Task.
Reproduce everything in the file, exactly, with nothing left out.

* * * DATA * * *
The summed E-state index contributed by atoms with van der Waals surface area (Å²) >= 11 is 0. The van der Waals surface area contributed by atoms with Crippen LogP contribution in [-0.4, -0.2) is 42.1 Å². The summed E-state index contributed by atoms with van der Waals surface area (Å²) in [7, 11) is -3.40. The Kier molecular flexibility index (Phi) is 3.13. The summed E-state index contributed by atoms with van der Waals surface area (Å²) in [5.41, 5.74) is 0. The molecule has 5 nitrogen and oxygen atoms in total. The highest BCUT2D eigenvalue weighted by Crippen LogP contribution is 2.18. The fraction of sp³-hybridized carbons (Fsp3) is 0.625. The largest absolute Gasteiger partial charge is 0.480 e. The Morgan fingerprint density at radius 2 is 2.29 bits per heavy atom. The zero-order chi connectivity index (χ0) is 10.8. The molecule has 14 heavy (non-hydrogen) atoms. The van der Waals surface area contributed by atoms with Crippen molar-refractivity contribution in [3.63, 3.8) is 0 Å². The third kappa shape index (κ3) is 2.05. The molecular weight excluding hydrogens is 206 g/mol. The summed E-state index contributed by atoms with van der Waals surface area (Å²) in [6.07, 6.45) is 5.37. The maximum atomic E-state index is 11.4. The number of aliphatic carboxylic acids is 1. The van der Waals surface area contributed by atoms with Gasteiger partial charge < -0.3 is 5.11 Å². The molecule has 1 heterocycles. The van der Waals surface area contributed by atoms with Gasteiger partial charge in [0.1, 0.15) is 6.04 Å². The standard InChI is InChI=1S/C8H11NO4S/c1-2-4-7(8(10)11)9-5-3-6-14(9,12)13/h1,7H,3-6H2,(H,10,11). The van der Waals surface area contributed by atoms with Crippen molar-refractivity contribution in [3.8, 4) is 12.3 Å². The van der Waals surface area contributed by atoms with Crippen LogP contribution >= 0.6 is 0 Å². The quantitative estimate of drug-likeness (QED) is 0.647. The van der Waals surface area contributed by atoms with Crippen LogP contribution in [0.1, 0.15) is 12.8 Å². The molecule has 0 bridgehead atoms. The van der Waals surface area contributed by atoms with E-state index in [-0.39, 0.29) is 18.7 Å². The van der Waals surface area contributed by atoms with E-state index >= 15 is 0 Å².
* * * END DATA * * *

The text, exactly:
The summed E-state index contributed by atoms with van der Waals surface area (Å²) >= 11 is 0. The van der Waals surface area contributed by atoms with Crippen LogP contribution in [-0.4, -0.2) is 42.1 Å². The summed E-state index contributed by atoms with van der Waals surface area (Å²) in [7, 11) is -3.40. The Kier molecular flexibility index (Phi) is 3.13. The summed E-state index contributed by atoms with van der Waals surface area (Å²) in [5.41, 5.74) is 0. The molecule has 5 nitrogen and oxygen atoms in total. The highest BCUT2D eigenvalue weighted by Crippen LogP contribution is 2.18. The fraction of sp³-hybridized carbons (Fsp3) is 0.625. The largest absolute Gasteiger partial charge is 0.480 e. The Morgan fingerprint density at radius 2 is 2.29 bits per heavy atom. The zero-order chi connectivity index (χ0) is 10.8. The molecule has 14 heavy (non-hydrogen) atoms. The van der Waals surface area contributed by atoms with Crippen molar-refractivity contribution in [3.63, 3.8) is 0 Å². The third kappa shape index (κ3) is 2.05. The molecular weight excluding hydrogens is 206 g/mol. The summed E-state index contributed by atoms with van der Waals surface area (Å²) in [6.07, 6.45) is 5.37. The maximum atomic E-state index is 11.4. The number of aliphatic carboxylic acids is 1. The van der Waals surface area contributed by atoms with Gasteiger partial charge < -0.3 is 5.11 Å². The molecule has 1 heterocycles. The van der Waals surface area contributed by atoms with Gasteiger partial charge in [0.1, 0.15) is 6.04 Å². The standard InChI is InChI=1S/C8H11NO4S/c1-2-4-7(8(10)11)9-5-3-6-14(9,12)13/h1,7H,3-6H2,(H,10,11). The van der Waals surface area contributed by atoms with Crippen molar-refractivity contribution in [3.8, 4) is 12.3 Å². The van der Waals surface area contributed by atoms with Crippen LogP contribution >= 0.6 is 0 Å². The quantitative estimate of drug-likeness (QED) is 0.647. The van der Waals surface area contributed by atoms with Crippen LogP contribution in [0.1, 0.15) is 12.8 Å². The molecule has 0 bridgehead atoms. The van der Waals surface area contributed by atoms with E-state index in [-0.39, 0.29) is 18.7 Å². The van der Waals surface area contributed by atoms with E-state index >= 15 is 0 Å².